Core Web Vitals have quickly become some of the most important metrics web developers look at when building a website. They are used to evaluate the user-friendliness of a website. They are also often used to anticipate problems users have when using a site and play a major role in SEO. Here is a breakdown of Core Web Vitals, and more importantly, why they matter.
Your Core Web Vitals Contribute to Your Google Page Experience Score
In May 2020, Google made the decision that Core Web Vitals would play a role in evaluating a website’s page experience by the end of August 2021. What is this “page experience” you may ask? This is Google’s way of composing its algorithm; essentially, websites with the best “page experience” will rank higher on Google searches. With this decision, Core Web Vitals will now play the most important role in determining a page experience score and thus affect the likelihood of your website appearing on Google.
There are three main Core Web Vitals to consider when building your website:
- Largest Contentful Paint (LCP)
- First Input Delay (FID)
- Cumulative Layout Shift (CLS)
By optimizing these three vitals, you can make your website more user-friendly. This will benefit your SEO by helping it appear over similar websites in a user’s Google search.
The Importance of Largest Contentful Paint (LCP)
Largest Contentful Paint involves your page load speed. The main thing to know about LCP is that your website loading speed needs to be under 3 seconds. If your loading speeds are too high, users will quickly exit out of your website before they even have the chance to see what your site is about. This eliminates your chances of turning these website users into future customers.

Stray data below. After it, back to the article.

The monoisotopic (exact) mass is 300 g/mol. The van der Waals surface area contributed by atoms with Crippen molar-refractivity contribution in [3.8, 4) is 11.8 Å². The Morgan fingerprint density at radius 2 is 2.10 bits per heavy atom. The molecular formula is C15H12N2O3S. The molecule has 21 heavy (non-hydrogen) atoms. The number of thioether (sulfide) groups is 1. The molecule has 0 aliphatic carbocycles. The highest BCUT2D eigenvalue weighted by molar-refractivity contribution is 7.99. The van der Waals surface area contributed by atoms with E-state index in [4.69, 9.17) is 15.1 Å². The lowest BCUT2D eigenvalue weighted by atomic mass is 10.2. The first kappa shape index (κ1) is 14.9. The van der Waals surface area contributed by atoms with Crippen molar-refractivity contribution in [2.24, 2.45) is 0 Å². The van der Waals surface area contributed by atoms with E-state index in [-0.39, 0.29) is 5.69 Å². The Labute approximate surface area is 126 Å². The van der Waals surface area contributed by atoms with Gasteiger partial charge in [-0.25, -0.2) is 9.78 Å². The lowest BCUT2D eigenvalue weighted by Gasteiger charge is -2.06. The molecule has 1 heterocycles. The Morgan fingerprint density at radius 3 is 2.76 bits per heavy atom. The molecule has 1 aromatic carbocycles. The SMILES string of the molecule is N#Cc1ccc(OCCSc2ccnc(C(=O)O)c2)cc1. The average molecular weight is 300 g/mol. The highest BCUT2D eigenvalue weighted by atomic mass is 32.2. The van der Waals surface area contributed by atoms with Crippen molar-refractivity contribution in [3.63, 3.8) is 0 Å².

This is why Google considers LCP in your page experience score. If Google allowed the top search results to all have long loading speeds, users could become frustrated and stop using Google entirely. To benefit your SEO, acquire customers, and appear first on Google searches, a faster loading speed is preferred. There are many resources out there, such as WP Rocket, that you can use to measure and improve your LCP.
The Importance of First Input Delay (FID)
First Input Delay is an important Core Web Vital because it measures your load responsiveness. This “load responsiveness” is a measure of how long it takes before a visitor can interact with your site. This goes hand in hand with LCP; a good LCP can get customers on your site, but this is pointless if these customers cannot use your site. This is why FID matters.
When considering FID, it is relevant to think of the impact you are leaving on first-time users of your site. You want your site to be received as fast, clear, and user-friendly. By optimizing your FID, you easily grasp users with ease, and this is the first step of turning a user into a customer.
The Importance of Cumulative Layout Shift (CLS)
Cumulative Layout Shift involves web page elements shifting when the page is in the process of downloading. This can instantly cause a poor user experience, as it impacts the user-friendliness we were just talking about. A web page can download quickly, but if elements are shifting uncontrollably, users may click away out of annoyance.
There are many reasons why a page may have a poor CLS, but in considering any of these Core Web Vitals, think about what makes you click away from a webpage. If your own website does not seem user-friendly enough to hold your attention, it probably will not hold the attention of someone browsing the web.
All in all, Core Web Vitals have now become the baseline for search engine optimization in the eyes of Google. Although these vitals can be tricky to grasp, having an understanding of them can be important in conversations with your web developer. Always make sure your web developer is starting with optimizing these vitals and getting your business to a good place on Google. The rest of the world of SEO can come after that.
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